How relevant are the 3 BIG PowerPoint Rules professed by Presentation Gurus to your business presentations? Discover the truth regarding some of the presentation fads.
Presentation Styles are changing…
In the last few years we have seen a significant evolution in the field of presentations. We don’t see those intimidating blue slides with bulleted paragraphs in yellow fonts in conference rooms any more (OK. At least, the frequency has reduced).
The slides today are far more visual than they used to be.
While the trend is encouraging, we also see cases where certain ‘Rules’ are being generalized out of context.
Let us take a look at the 3 BIG rules for PowerPoint and their relevance to business presentations.
Rule 1: Design slides like Bill boards
Many presentations gurus advocate the use of ‘full page photos with a short caption’ for slide design. They want your slides to look like Bill boards.
The rule works remarkably well for keynote presentations or TED talks. But, it fails miserably when you try to apply it in a board room business presentation.
Here is why:
Keynote presentations are usually about the ‘views’ of the presenters. They are meant to be ‘idea oriented’ instead of being ‘detail oriented’. So, they can get away with a full page stock photo on a dark background or by putting one clever word on a slide in font size 200.
Business presentations are detail oriented. You need to back your views with proof. You need charts and diagrams to build your case. ‘Bill board like slides’ will make your business presentations look vague and superfluous.
Our suggestion about PowerPoint Slide Design:
Don’t get too hung up on ‘Bill board look’ for your business slides. Show the best proof for your claim. It may be a photo, a graph or a diagram. Focus on message clarity. That’s what matters for your audience.
Rule 2: 10/20/30 rule
This rule was advocated by Guy Kawasaki some years back for pitching business to venture capitalists. Many presenters have started generalizing the rule for every occasion, without understanding the spirit behind the idea.
It is impractical to begin designing a tactical business presentation with an outer limit of 10 slides.
The number of slides depends on the subject on hand. The time you take depends on the level of interaction you want to elicit. The font size you use depends on the conference room size (Just ensure that everyone in the room reads your slides without straining their eyes).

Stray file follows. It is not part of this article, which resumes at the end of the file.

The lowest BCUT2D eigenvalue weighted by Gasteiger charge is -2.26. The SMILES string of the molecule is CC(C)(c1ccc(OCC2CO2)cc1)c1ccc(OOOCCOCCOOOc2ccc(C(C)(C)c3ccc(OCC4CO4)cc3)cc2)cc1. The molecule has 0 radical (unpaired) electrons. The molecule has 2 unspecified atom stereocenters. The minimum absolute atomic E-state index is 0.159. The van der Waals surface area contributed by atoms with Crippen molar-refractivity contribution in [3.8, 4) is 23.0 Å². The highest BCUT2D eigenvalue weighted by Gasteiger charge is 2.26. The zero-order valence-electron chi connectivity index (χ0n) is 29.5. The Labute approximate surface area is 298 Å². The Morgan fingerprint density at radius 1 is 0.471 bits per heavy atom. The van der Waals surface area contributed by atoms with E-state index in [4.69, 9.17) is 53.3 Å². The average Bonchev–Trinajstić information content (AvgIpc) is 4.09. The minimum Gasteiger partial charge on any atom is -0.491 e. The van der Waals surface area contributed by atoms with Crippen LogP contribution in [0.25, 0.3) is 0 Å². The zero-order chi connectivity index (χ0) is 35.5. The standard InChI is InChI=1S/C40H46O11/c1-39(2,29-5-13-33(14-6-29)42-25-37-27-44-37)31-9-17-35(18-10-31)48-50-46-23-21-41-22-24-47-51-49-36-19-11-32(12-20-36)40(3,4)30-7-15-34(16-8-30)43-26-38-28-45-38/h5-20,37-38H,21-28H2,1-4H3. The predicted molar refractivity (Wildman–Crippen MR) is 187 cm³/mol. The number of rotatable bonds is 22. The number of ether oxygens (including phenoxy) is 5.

Our suggestion number of slides:
Create a strong outline for your presentation. Line up strong evidence for every assertion you make. Make one assertion per slide and have a compelling evidence to support the assertion. You can count your slides later.
Rule 3: Get Rid Of bullet points
Every Presentation Guru with a blog advocates this presentation rule. So presenters select their bulleted list and use ‘convert to SmartArt’ option and come up with a pseudo diagram like this:
Is there any real value added by converting a bulleted list into a cool SmartArt diagram like the one you saw just now? I doubt it.
The actual idea of the PowerPoint rule was to encourage presenters to think visual.
You add immense value to your audience when you visualize your idea. Your audience understands your message faster and remembers your point longer when you present your concepts as simple diagrams.
Our suggestion about Bullet Points:
Instead of seeing the rule as ‘Get Rid Of bullet points’ start seeing it as ‘Make your Message visual’. Your audience will love you for it.
By the way, bullets are very useful to present a list. Use them judiciously instead of abandoning them blindly.
Visual Presentations eBook: The book gives you a simple 3 step process to convert your text based slides into simple visual diagrams.
Conclusion about PowerPoint Rules:
Every month 18,100 searches are made in Google on ‘PowerPoint rules’ globally (Source: Google Keyword tool). The truth is – ‘there are no rules that are applicable to all situations’. Use your common sense before following the advice of Presentation gurus.
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